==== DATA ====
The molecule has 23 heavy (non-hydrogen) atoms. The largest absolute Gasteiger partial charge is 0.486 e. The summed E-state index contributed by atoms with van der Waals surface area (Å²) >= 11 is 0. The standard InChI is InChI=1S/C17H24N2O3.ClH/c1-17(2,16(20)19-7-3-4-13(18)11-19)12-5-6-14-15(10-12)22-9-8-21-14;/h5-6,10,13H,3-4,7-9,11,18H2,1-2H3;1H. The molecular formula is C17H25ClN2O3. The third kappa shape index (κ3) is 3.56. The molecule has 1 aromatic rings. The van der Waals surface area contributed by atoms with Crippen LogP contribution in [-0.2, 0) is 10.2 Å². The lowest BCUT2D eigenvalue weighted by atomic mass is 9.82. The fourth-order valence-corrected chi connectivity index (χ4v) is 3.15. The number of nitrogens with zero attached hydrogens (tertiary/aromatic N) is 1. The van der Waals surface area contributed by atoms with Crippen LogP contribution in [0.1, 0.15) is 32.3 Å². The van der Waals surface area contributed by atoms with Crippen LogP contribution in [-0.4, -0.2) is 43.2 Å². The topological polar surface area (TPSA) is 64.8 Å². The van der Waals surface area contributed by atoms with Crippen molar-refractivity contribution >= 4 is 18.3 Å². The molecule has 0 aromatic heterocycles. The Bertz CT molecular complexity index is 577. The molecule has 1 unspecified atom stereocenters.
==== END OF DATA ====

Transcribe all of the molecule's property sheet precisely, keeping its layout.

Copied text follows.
The molecule has 23 heavy (non-hydrogen) atoms. The largest absolute Gasteiger partial charge is 0.486 e. The summed E-state index contributed by atoms with van der Waals surface area (Å²) >= 11 is 0. The standard InChI is InChI=1S/C17H24N2O3.ClH/c1-17(2,16(20)19-7-3-4-13(18)11-19)12-5-6-14-15(10-12)22-9-8-21-14;/h5-6,10,13H,3-4,7-9,11,18H2,1-2H3;1H. The molecular formula is C17H25ClN2O3. The third kappa shape index (κ3) is 3.56. The molecule has 1 aromatic rings. The van der Waals surface area contributed by atoms with Crippen LogP contribution in [-0.2, 0) is 10.2 Å². The lowest BCUT2D eigenvalue weighted by atomic mass is 9.82. The fourth-order valence-corrected chi connectivity index (χ4v) is 3.15. The number of nitrogens with zero attached hydrogens (tertiary/aromatic N) is 1. The van der Waals surface area contributed by atoms with Crippen LogP contribution in [0.1, 0.15) is 32.3 Å². The van der Waals surface area contributed by atoms with Crippen LogP contribution in [-0.4, -0.2) is 43.2 Å². The topological polar surface area (TPSA) is 64.8 Å². The van der Waals surface area contributed by atoms with Crippen molar-refractivity contribution >= 4 is 18.3 Å². The molecule has 0 aromatic heterocycles. The Bertz CT molecular complexity index is 577. The molecule has 1 unspecified atom stereocenters.